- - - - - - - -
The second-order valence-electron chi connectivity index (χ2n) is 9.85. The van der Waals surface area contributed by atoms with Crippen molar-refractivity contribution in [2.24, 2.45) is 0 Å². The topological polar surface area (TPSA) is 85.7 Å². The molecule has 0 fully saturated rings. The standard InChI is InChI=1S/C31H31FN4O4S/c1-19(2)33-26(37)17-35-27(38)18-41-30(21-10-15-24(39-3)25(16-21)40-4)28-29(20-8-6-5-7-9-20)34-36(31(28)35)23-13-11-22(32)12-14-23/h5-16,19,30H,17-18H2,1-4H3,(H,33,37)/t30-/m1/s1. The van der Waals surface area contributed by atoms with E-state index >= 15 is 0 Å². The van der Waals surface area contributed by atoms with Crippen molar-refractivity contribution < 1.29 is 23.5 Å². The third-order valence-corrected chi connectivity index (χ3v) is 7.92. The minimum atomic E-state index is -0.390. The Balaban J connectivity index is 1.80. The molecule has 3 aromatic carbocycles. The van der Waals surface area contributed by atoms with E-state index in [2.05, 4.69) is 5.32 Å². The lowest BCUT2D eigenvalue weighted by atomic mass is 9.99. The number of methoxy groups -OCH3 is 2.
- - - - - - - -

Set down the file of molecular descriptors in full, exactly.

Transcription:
The second-order valence-electron chi connectivity index (χ2n) is 9.85. The van der Waals surface area contributed by atoms with Crippen molar-refractivity contribution in [2.24, 2.45) is 0 Å². The topological polar surface area (TPSA) is 85.7 Å². The molecule has 0 fully saturated rings. The standard InChI is InChI=1S/C31H31FN4O4S/c1-19(2)33-26(37)17-35-27(38)18-41-30(21-10-15-24(39-3)25(16-21)40-4)28-29(20-8-6-5-7-9-20)34-36(31(28)35)23-13-11-22(32)12-14-23/h5-16,19,30H,17-18H2,1-4H3,(H,33,37)/t30-/m1/s1. The van der Waals surface area contributed by atoms with E-state index >= 15 is 0 Å². The van der Waals surface area contributed by atoms with Crippen molar-refractivity contribution < 1.29 is 23.5 Å². The third-order valence-corrected chi connectivity index (χ3v) is 7.92. The minimum atomic E-state index is -0.390. The Balaban J connectivity index is 1.80. The molecule has 3 aromatic carbocycles. The van der Waals surface area contributed by atoms with E-state index in [2.05, 4.69) is 5.32 Å². The lowest BCUT2D eigenvalue weighted by atomic mass is 9.99. The number of methoxy groups -OCH3 is 2.